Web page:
CSU Pueblo offers cannabis biology and chemistry degree

Hayden Hawley

Illustration showing various test tubes and beakers with cannabis leaves growing out of them
(Graphic Illustration by Trin Bonner | The Collegian)

As the cannabis industry explodes into a vital part of the American economy, more schools are attempting to train students to function in this exciting new world.

Colorado State University Pueblo has become one of the first universities in the country to offer an undergraduate degree in cannabis science. Students can work to achieve a four-year degree in cannabis biology and chemistry, and according to David W. Lehmpuhl, Ph.D., interim dean of the College of STEM at CSU Pueblo, the development couldn’t have come soon enough.


“Scientists who have been working with the cannabis plant have been really limited in what they can study and how they can study because it has been classified as a Schedule I substance,” Lehmpuhl said. “We saw the advent of all of the research coming around that really showed a big gap in the research.”

“We’re really focused on the science behind it to know how to do research on it. … It is a rigorous science degree.” – David W. Lehmpuhl, Ph.D., interim dean of the College of STEM at CSU Pueblo

The cannabis biology and chemistry program opened its doors in fall 2020. Through its emphasis areas of analytical and natural products sciences, students can become informed and capable scientists working with the cannabis plant.

“There’s a lot of education going on still as to what the degree really is,” Lehmpuhl said. “If you want to learn how to grow cannabis, that’s probably not really what this program is focused on. We’re really focused on the science behind it to know how to do research on it. … It is a rigorous science degree.”

Like many science degrees, despite having an emphasis in this particular field, the program seeks to graduate well-rounded scientists who will feel comfortable in a laboratory setting, and some feel this is lacking in today’s industry.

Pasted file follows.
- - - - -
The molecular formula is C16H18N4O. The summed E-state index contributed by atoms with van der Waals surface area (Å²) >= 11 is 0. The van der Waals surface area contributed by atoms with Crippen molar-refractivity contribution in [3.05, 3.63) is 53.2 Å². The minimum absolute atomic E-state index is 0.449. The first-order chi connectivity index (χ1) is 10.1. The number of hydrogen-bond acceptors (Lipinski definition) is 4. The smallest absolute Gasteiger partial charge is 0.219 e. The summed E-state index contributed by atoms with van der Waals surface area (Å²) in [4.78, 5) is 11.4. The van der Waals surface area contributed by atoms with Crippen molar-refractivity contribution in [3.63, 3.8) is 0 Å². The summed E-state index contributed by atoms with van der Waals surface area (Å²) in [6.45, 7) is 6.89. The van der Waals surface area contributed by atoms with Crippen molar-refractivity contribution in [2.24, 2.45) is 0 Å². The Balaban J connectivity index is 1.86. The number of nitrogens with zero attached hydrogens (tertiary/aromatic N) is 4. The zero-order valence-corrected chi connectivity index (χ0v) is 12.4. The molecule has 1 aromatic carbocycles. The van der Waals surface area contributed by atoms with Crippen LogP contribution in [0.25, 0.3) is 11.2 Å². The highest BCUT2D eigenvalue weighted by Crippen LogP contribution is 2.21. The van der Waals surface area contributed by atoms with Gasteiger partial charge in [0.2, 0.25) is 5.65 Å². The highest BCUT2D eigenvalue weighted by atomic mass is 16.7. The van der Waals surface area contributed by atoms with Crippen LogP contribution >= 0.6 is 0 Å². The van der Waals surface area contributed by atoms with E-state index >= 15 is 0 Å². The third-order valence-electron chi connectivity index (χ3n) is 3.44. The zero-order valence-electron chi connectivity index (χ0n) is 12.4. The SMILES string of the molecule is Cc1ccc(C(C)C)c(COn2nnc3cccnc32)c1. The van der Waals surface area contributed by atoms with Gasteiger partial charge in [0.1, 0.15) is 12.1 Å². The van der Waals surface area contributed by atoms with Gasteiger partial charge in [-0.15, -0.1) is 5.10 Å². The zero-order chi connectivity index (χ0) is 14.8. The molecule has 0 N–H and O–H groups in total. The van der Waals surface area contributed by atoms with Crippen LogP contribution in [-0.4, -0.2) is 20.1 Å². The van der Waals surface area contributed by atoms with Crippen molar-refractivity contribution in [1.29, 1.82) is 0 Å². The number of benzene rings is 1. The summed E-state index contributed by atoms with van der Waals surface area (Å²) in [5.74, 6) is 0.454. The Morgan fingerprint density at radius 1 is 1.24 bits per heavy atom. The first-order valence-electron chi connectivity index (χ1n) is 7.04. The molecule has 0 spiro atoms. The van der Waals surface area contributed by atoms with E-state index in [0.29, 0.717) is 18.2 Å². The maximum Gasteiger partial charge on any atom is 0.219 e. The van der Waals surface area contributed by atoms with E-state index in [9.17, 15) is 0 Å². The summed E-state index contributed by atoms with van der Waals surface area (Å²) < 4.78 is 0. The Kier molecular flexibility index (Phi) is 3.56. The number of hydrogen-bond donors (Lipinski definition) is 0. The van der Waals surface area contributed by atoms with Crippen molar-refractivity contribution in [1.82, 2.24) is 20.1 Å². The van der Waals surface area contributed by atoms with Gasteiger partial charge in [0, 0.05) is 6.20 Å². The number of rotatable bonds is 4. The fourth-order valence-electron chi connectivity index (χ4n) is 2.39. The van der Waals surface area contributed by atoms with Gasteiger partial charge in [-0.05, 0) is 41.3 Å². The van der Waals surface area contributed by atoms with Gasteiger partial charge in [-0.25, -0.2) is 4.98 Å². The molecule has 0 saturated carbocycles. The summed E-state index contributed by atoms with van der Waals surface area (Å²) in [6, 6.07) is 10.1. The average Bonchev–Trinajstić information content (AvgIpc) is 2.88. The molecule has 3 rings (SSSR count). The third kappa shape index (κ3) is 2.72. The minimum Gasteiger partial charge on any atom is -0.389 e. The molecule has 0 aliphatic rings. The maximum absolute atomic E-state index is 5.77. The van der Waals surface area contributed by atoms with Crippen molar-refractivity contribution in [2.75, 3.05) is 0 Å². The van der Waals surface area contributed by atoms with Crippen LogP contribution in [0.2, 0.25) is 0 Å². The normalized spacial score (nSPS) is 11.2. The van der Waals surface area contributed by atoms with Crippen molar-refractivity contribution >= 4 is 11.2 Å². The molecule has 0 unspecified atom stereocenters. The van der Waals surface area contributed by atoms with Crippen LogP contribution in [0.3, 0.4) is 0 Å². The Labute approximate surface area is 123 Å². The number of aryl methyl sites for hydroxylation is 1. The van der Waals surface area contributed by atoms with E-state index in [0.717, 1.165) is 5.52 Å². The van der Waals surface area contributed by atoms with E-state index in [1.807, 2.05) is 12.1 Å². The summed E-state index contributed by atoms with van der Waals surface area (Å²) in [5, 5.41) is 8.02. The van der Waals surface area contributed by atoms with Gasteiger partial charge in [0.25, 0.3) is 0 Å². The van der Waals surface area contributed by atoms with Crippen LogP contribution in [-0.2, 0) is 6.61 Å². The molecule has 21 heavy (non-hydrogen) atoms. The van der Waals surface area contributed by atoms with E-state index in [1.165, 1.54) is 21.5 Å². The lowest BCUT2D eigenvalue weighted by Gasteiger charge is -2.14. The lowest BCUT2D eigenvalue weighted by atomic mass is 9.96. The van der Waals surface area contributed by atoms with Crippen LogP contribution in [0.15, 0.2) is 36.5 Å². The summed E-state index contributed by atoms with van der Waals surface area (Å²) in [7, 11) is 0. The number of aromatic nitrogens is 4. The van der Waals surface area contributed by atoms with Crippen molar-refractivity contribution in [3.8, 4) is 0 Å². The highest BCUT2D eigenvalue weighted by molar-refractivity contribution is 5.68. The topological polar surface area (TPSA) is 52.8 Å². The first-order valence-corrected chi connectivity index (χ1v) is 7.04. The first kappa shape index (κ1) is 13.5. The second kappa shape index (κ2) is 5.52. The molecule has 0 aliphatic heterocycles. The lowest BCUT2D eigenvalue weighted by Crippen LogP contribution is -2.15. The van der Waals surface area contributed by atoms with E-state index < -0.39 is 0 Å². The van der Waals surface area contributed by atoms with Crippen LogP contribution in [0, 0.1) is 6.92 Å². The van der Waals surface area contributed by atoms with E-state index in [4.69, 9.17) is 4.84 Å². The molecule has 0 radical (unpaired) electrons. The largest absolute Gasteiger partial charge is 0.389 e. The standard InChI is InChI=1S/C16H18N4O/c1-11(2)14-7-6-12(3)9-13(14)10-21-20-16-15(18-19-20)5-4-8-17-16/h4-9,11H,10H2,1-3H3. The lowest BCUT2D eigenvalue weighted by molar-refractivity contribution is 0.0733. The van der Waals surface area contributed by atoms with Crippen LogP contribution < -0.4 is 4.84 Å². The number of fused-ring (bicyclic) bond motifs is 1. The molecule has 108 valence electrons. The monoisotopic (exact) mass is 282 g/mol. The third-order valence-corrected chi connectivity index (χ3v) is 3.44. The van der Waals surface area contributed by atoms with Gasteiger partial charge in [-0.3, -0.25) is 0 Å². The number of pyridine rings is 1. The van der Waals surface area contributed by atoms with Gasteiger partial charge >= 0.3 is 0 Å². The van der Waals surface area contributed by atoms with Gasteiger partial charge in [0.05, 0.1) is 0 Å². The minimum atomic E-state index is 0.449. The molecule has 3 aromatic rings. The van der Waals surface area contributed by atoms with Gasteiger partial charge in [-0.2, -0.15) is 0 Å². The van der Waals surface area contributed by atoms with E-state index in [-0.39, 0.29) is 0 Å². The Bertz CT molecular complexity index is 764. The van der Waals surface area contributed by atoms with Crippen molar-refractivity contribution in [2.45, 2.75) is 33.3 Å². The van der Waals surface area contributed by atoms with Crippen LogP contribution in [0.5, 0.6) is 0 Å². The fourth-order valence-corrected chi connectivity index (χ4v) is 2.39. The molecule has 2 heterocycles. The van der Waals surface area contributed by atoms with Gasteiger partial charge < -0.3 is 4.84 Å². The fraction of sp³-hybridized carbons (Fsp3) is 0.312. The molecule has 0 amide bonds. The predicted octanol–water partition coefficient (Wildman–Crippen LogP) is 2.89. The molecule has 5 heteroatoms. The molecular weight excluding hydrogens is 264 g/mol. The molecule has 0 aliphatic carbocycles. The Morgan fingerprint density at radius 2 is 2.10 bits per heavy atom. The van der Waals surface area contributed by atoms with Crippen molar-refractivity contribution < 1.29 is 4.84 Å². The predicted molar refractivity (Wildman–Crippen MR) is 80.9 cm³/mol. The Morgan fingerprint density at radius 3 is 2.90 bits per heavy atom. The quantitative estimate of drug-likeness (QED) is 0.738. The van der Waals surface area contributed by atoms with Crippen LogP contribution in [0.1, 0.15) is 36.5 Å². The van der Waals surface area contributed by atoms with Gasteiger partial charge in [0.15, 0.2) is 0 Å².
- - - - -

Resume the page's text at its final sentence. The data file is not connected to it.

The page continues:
Because the program is part of a publicly funded university, the cannabis that students work with, much like at CSU Fort Collins, is actually hemp. It is legally required to have a THC content of under 0.3%. Lehmpuhl and his colleagues believe that this could change some time in the future due to the rate at which cannabis acceptance is growing.

“We’ve got a room set aside on campus already that’s outfitted with the necessary requirements even for a Schedule I license,” Lehmpuhl said. “If we’ve got researchers who are interested in pursuing that, we have the facilities to be able to apply for the Schedule I license.” 

Located in Pueblo, the University is steeped in the center of a huge cannabis growing community.

“In a lot of the early articles that came out, we were the Silicon Valley of cannabis for quite a while,” Lehmpuhl said. “A lot of people in the industry and the leaders in Pueblo County embraced it. As a result, we got inquiries fairly early on, which allowed us to go ahead and take this step toward getting the degree.”

While the cannabis biology and chemistry degree shows a lot of promise, it is still so young that it has yet to graduate a class. Some students will soon be moving to upper-division courses, but they are currently developing the program as they teach it.

“We knew that the degree itself, being as challenging as it is, it would be a couple of years before we would have students up to the level of wanting to take the cannabis physiology and growth class,” Lehmpuhl said. “We are building the plane as we’re flying it. … I think it will work out.”

Hayden Hawley can be reached at cannabis@collegian.com or on Twitter @hateonhawley.